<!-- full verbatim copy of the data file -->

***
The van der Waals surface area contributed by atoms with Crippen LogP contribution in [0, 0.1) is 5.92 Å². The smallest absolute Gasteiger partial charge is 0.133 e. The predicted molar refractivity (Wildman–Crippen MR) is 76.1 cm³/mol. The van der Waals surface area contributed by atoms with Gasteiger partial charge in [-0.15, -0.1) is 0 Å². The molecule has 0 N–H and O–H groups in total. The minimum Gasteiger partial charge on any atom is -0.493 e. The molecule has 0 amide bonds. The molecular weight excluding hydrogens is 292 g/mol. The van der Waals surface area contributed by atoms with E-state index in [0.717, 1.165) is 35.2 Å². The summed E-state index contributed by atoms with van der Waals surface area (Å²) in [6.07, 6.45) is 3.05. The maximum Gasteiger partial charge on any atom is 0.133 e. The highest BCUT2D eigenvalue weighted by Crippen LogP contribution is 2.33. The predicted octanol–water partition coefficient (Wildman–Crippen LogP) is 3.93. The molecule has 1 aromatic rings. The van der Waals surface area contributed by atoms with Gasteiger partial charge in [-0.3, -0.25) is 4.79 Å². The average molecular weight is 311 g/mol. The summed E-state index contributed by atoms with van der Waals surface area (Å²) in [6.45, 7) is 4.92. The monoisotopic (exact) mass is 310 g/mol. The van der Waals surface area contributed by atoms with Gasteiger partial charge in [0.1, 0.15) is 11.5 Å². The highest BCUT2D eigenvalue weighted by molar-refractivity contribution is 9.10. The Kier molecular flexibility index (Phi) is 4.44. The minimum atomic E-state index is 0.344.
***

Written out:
The van der Waals surface area contributed by atoms with Crippen LogP contribution in [0, 0.1) is 5.92 Å². The smallest absolute Gasteiger partial charge is 0.133 e. The predicted molar refractivity (Wildman–Crippen MR) is 76.1 cm³/mol. The van der Waals surface area contributed by atoms with Gasteiger partial charge in [-0.15, -0.1) is 0 Å². The molecule has 0 N–H and O–H groups in total. The minimum Gasteiger partial charge on any atom is -0.493 e. The molecule has 0 amide bonds. The molecular weight excluding hydrogens is 292 g/mol. The van der Waals surface area contributed by atoms with E-state index in [0.717, 1.165) is 35.2 Å². The summed E-state index contributed by atoms with van der Waals surface area (Å²) in [6.07, 6.45) is 3.05. The maximum Gasteiger partial charge on any atom is 0.133 e. The highest BCUT2D eigenvalue weighted by Crippen LogP contribution is 2.33. The predicted octanol–water partition coefficient (Wildman–Crippen LogP) is 3.93. The molecule has 1 aromatic rings. The van der Waals surface area contributed by atoms with Gasteiger partial charge in [-0.3, -0.25) is 4.79 Å². The average molecular weight is 311 g/mol. The summed E-state index contributed by atoms with van der Waals surface area (Å²) in [6.45, 7) is 4.92. The monoisotopic (exact) mass is 310 g/mol. The van der Waals surface area contributed by atoms with Gasteiger partial charge in [0.1, 0.15) is 11.5 Å². The highest BCUT2D eigenvalue weighted by molar-refractivity contribution is 9.10. The Kier molecular flexibility index (Phi) is 4.44. The minimum atomic E-state index is 0.344.